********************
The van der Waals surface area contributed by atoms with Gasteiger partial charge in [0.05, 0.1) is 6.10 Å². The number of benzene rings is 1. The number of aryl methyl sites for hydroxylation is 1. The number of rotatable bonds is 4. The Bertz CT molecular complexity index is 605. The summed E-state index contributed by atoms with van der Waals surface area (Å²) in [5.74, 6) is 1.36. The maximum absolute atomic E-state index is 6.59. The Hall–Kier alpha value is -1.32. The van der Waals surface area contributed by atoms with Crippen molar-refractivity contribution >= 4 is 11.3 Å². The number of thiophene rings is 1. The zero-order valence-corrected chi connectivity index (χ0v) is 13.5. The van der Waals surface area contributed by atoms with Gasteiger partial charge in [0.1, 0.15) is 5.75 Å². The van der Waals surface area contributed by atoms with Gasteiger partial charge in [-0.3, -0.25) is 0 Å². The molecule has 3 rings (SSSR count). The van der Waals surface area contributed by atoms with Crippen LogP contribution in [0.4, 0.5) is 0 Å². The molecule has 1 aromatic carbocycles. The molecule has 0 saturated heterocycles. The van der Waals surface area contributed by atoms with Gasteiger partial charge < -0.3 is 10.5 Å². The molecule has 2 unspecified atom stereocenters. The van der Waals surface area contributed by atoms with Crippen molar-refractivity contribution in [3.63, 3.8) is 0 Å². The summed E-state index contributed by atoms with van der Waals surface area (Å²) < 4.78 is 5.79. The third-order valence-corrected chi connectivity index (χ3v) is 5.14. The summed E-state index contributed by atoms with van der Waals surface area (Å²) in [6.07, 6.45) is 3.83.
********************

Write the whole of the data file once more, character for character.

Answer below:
The van der Waals surface area contributed by atoms with Gasteiger partial charge in [0.05, 0.1) is 6.10 Å². The number of benzene rings is 1. The number of aryl methyl sites for hydroxylation is 1. The number of rotatable bonds is 4. The Bertz CT molecular complexity index is 605. The summed E-state index contributed by atoms with van der Waals surface area (Å²) in [5.74, 6) is 1.36. The maximum absolute atomic E-state index is 6.59. The Hall–Kier alpha value is -1.32. The van der Waals surface area contributed by atoms with Crippen molar-refractivity contribution >= 4 is 11.3 Å². The number of thiophene rings is 1. The zero-order valence-corrected chi connectivity index (χ0v) is 13.5. The van der Waals surface area contributed by atoms with Gasteiger partial charge in [0.1, 0.15) is 5.75 Å². The van der Waals surface area contributed by atoms with Gasteiger partial charge in [-0.3, -0.25) is 0 Å². The molecule has 3 rings (SSSR count). The van der Waals surface area contributed by atoms with Crippen LogP contribution in [0.4, 0.5) is 0 Å². The molecule has 1 aromatic carbocycles. The molecule has 0 saturated heterocycles. The van der Waals surface area contributed by atoms with Gasteiger partial charge < -0.3 is 10.5 Å². The molecule has 2 unspecified atom stereocenters. The van der Waals surface area contributed by atoms with Crippen molar-refractivity contribution in [3.63, 3.8) is 0 Å². The summed E-state index contributed by atoms with van der Waals surface area (Å²) < 4.78 is 5.79. The third-order valence-corrected chi connectivity index (χ3v) is 5.14. The summed E-state index contributed by atoms with van der Waals surface area (Å²) in [6.07, 6.45) is 3.83.